Judgment delivered in epic sex trafficking case

Brothers Edward and Yannick Ayuk during the court’s site visit pic Monique

Brothers Edward and Yannick Ayuk during the court’s site visit pic Monique

Published May 18, 2024


Cape Town - Harrowing tales of abuse by women who were allegedly trafficked to the Mother City to be sold as prostitutes took centre stage at the Western Cape High Court on Friday as judgment commenced in one of the biggest human trafficking trials.

The Milnerton trio accused of trafficking women from Springbok and the Eastern Cape returned to the dock yesterday as Judge Alma De Wet commenced with the mammoth judgment after years of testimonies.

The trial, which commenced in November 2021, saw two Cameroonian cousins, Edward and Yannick Ayuk, being slapped with over 40 charges including rape, kidnapping, assault and various other offences for allegedly running a brothel in Milnerton.

According to the State, the duo along with Edward’s wife Leandre Williams lured women from Springbok and East London to Cape Town under false pretences and instead made them walk the streets to solicit clients.

During the mammoth trial, several of the women were transported from their home towns to take the stand. They told the court of drug abuse, alleged beatings and working on the streets of the Mother City.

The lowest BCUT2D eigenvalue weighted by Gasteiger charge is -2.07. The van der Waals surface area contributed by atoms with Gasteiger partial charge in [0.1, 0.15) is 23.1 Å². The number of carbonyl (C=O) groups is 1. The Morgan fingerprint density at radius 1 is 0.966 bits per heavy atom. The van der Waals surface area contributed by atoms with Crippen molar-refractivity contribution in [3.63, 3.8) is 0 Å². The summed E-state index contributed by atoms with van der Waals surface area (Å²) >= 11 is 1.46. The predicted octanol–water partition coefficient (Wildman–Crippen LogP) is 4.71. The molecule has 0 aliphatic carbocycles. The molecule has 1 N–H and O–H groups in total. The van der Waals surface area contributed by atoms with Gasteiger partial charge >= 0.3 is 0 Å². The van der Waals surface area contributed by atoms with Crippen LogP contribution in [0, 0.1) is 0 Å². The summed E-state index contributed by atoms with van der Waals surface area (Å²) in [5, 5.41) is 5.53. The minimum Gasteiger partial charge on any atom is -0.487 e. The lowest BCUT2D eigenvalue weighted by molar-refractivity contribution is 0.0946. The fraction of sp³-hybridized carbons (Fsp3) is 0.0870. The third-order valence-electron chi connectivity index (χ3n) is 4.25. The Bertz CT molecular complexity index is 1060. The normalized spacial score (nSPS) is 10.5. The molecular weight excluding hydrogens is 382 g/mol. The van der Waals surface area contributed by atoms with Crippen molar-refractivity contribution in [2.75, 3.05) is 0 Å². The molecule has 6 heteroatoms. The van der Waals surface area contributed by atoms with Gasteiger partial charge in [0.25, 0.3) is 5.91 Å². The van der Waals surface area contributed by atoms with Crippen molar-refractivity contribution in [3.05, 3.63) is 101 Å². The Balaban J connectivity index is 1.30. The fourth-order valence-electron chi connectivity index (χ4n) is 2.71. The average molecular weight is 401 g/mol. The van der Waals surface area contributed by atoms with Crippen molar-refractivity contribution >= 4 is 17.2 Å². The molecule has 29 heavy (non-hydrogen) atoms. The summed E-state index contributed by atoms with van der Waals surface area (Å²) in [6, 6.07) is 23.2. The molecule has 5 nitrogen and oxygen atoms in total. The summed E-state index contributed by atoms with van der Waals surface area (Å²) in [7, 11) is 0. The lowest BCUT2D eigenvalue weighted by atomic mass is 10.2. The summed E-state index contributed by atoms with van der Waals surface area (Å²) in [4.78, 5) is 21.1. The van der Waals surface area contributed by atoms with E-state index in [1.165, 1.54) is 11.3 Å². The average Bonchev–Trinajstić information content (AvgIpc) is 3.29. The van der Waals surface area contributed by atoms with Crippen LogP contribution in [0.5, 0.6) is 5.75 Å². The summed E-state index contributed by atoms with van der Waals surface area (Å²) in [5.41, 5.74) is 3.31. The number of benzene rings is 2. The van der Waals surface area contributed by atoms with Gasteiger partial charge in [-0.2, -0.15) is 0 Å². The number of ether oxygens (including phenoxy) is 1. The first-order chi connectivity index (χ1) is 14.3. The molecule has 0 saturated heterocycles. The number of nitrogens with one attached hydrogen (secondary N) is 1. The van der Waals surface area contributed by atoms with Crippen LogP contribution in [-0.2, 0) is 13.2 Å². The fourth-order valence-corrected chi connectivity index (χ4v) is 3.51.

Williams also took the stand in her own defence, denying she had trafficked any women from Springbok.

Instead, she admitted to being a sex worker but said many women in Springbok did so voluntarily.

Leandre Williams.

Addressing the court yesterday, Judge De Wet explained that, due to time constrictions and the large volumes of information contained in the judgment, it would be delivered in two parts.

In a summary of the evidence before her, Judge De Wet highlighted the testimonies of several women who took the stand against Edward and Williams, telling the court how they were trafficked from a town called Matjieskloof.

In one of the many testimonies, a 27-year-old woman who may not be named revealed how she was forced to balance buckets of water on her head while being whipped and how strained family ties led her to murdering her own mother.

She told the court she was brought to Cape Town in January 2017 and on arrival she was given rocks (crack cocaine) which increased their sexual urges. The woman said she was sent to the streets where she would work 12 hours shifts.

She said the money she earned had to be handed over to Edward who allegedly gave her more drugs in return, and when she lied about the amount of clients she had, she was shocked to discover that her alleged pimp had recorded the registration plate numbers of every vehicle who had picked her up.

After an escape attempt, she said she was recaptured and her punishment included being forced to balance a bucket of hot water on her head while kneeling on a broomstick to get rid of her “demons”.

After she escaped she received medical assistance back in Springbok.

The judgment will continue next week.

Weekend Argus